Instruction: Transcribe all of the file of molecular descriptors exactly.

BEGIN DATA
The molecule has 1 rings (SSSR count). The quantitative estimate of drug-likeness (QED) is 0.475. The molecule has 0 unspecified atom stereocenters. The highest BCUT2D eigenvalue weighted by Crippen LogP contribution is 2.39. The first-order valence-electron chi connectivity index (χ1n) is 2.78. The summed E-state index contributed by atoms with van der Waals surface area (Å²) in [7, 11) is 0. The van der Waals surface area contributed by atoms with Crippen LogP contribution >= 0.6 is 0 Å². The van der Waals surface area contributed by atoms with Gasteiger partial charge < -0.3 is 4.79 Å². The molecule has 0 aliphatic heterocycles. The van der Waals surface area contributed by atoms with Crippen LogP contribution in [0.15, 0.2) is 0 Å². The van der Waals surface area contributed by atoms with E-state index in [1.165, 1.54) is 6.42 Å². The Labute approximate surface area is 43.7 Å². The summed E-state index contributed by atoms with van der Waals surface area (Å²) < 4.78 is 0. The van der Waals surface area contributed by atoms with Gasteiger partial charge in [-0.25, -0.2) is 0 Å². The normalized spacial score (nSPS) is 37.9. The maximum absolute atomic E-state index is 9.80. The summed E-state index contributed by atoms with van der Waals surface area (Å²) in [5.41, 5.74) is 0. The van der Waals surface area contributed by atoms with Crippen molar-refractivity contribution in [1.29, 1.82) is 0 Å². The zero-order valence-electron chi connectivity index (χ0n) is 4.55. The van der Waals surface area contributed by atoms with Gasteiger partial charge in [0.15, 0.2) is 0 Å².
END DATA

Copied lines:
The molecule has 1 rings (SSSR count). The quantitative estimate of drug-likeness (QED) is 0.475. The molecule has 0 unspecified atom stereocenters. The highest BCUT2D eigenvalue weighted by Crippen LogP contribution is 2.39. The first-order valence-electron chi connectivity index (χ1n) is 2.78. The summed E-state index contributed by atoms with van der Waals surface area (Å²) in [7, 11) is 0. The van der Waals surface area contributed by atoms with Crippen LogP contribution >= 0.6 is 0 Å². The van der Waals surface area contributed by atoms with Gasteiger partial charge < -0.3 is 4.79 Å². The molecule has 0 aliphatic heterocycles. The van der Waals surface area contributed by atoms with Crippen LogP contribution in [0.15, 0.2) is 0 Å². The van der Waals surface area contributed by atoms with E-state index in [1.165, 1.54) is 6.42 Å². The Labute approximate surface area is 43.7 Å². The summed E-state index contributed by atoms with van der Waals surface area (Å²) < 4.78 is 0. The van der Waals surface area contributed by atoms with Gasteiger partial charge in [-0.25, -0.2) is 0 Å². The normalized spacial score (nSPS) is 37.9. The maximum absolute atomic E-state index is 9.80. The summed E-state index contributed by atoms with van der Waals surface area (Å²) in [5.41, 5.74) is 0. The van der Waals surface area contributed by atoms with Crippen molar-refractivity contribution in [1.29, 1.82) is 0 Å². The zero-order valence-electron chi connectivity index (χ0n) is 4.55. The van der Waals surface area contributed by atoms with Gasteiger partial charge in [0.15, 0.2) is 0 Å².